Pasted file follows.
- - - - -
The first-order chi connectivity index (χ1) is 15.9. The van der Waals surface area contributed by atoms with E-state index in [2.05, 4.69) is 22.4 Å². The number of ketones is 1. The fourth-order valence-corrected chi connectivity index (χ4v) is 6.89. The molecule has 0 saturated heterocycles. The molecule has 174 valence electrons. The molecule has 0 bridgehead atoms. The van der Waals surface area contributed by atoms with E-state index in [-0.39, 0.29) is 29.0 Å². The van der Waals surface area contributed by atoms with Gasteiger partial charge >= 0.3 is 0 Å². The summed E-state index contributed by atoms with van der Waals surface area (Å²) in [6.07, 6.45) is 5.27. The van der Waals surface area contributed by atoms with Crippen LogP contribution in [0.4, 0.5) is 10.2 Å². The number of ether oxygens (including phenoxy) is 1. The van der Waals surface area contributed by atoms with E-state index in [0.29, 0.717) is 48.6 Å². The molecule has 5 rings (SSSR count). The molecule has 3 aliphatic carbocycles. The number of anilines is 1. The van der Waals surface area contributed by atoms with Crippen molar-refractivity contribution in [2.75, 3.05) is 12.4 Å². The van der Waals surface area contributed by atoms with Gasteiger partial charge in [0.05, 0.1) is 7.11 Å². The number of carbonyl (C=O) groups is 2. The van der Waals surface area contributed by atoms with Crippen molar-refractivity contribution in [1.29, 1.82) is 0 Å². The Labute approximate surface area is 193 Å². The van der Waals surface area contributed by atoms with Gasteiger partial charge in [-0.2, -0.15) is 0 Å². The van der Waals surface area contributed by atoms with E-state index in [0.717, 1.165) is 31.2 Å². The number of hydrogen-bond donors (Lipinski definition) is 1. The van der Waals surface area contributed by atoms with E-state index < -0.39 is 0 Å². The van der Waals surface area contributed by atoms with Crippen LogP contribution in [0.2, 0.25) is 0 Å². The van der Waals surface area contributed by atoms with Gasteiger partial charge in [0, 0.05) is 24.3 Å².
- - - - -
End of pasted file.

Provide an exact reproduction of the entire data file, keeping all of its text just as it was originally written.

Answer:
The first-order chi connectivity index (χ1) is 15.9. The van der Waals surface area contributed by atoms with E-state index in [2.05, 4.69) is 22.4 Å². The number of ketones is 1. The fourth-order valence-corrected chi connectivity index (χ4v) is 6.89. The molecule has 0 saturated heterocycles. The molecule has 174 valence electrons. The molecule has 0 bridgehead atoms. The van der Waals surface area contributed by atoms with E-state index in [-0.39, 0.29) is 29.0 Å². The van der Waals surface area contributed by atoms with Gasteiger partial charge >= 0.3 is 0 Å². The summed E-state index contributed by atoms with van der Waals surface area (Å²) in [6.07, 6.45) is 5.27. The van der Waals surface area contributed by atoms with Crippen LogP contribution in [0.4, 0.5) is 10.2 Å². The number of ether oxygens (including phenoxy) is 1. The van der Waals surface area contributed by atoms with E-state index in [0.29, 0.717) is 48.6 Å². The molecule has 5 rings (SSSR count). The molecule has 3 aliphatic carbocycles. The number of anilines is 1. The van der Waals surface area contributed by atoms with Crippen molar-refractivity contribution in [2.75, 3.05) is 12.4 Å². The van der Waals surface area contributed by atoms with Gasteiger partial charge in [0.05, 0.1) is 7.11 Å². The number of carbonyl (C=O) groups is 2. The van der Waals surface area contributed by atoms with Crippen molar-refractivity contribution in [1.29, 1.82) is 0 Å². The Labute approximate surface area is 193 Å². The van der Waals surface area contributed by atoms with Gasteiger partial charge in [-0.2, -0.15) is 0 Å². The van der Waals surface area contributed by atoms with E-state index in [0.717, 1.165) is 31.2 Å². The number of hydrogen-bond donors (Lipinski definition) is 1. The van der Waals surface area contributed by atoms with E-state index < -0.39 is 0 Å². The van der Waals surface area contributed by atoms with Crippen LogP contribution in [0.2, 0.25) is 0 Å². The van der Waals surface area contributed by atoms with Gasteiger partial charge in [0, 0.05) is 24.3 Å².